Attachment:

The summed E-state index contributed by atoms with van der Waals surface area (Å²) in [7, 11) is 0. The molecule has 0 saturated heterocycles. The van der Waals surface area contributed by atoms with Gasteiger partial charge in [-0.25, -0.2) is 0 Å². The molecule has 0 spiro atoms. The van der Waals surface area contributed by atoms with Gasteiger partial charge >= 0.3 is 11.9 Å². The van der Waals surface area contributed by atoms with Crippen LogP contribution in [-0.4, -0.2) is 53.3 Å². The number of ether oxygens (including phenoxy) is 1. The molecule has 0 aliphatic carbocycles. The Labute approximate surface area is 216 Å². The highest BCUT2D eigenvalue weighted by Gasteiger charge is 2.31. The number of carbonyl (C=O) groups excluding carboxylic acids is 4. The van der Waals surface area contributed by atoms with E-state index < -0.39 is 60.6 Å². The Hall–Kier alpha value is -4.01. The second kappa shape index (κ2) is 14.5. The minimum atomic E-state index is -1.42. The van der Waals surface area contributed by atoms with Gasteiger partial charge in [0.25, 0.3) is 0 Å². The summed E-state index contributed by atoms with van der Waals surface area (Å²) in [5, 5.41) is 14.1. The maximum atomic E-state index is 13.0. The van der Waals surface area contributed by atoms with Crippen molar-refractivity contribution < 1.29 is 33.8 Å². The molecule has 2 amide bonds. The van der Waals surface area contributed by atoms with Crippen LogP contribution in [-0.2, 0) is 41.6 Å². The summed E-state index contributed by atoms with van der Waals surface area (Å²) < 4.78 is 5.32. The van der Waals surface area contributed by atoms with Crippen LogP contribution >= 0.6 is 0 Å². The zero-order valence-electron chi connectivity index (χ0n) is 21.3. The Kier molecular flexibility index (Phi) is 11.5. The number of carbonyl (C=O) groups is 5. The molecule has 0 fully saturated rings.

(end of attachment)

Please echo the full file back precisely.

The summed E-state index contributed by atoms with van der Waals surface area (Å²) in [7, 11) is 0. The molecule has 0 saturated heterocycles. The van der Waals surface area contributed by atoms with Gasteiger partial charge in [-0.25, -0.2) is 0 Å². The molecule has 0 spiro atoms. The van der Waals surface area contributed by atoms with Gasteiger partial charge >= 0.3 is 11.9 Å². The van der Waals surface area contributed by atoms with Crippen LogP contribution in [-0.4, -0.2) is 53.3 Å². The number of ether oxygens (including phenoxy) is 1. The molecule has 0 aliphatic carbocycles. The Labute approximate surface area is 216 Å². The highest BCUT2D eigenvalue weighted by Gasteiger charge is 2.31. The number of carbonyl (C=O) groups excluding carboxylic acids is 4. The van der Waals surface area contributed by atoms with E-state index < -0.39 is 60.6 Å². The Hall–Kier alpha value is -4.01. The second kappa shape index (κ2) is 14.5. The minimum atomic E-state index is -1.42. The van der Waals surface area contributed by atoms with Gasteiger partial charge in [0.25, 0.3) is 0 Å². The summed E-state index contributed by atoms with van der Waals surface area (Å²) in [5, 5.41) is 14.1. The maximum atomic E-state index is 13.0. The van der Waals surface area contributed by atoms with Crippen molar-refractivity contribution < 1.29 is 33.8 Å². The molecule has 2 amide bonds. The van der Waals surface area contributed by atoms with Crippen LogP contribution in [-0.2, 0) is 41.6 Å². The summed E-state index contributed by atoms with van der Waals surface area (Å²) < 4.78 is 5.32. The van der Waals surface area contributed by atoms with Crippen LogP contribution >= 0.6 is 0 Å². The zero-order valence-electron chi connectivity index (χ0n) is 21.3. The Kier molecular flexibility index (Phi) is 11.5. The number of carbonyl (C=O) groups is 5. The molecule has 0 fully saturated rings.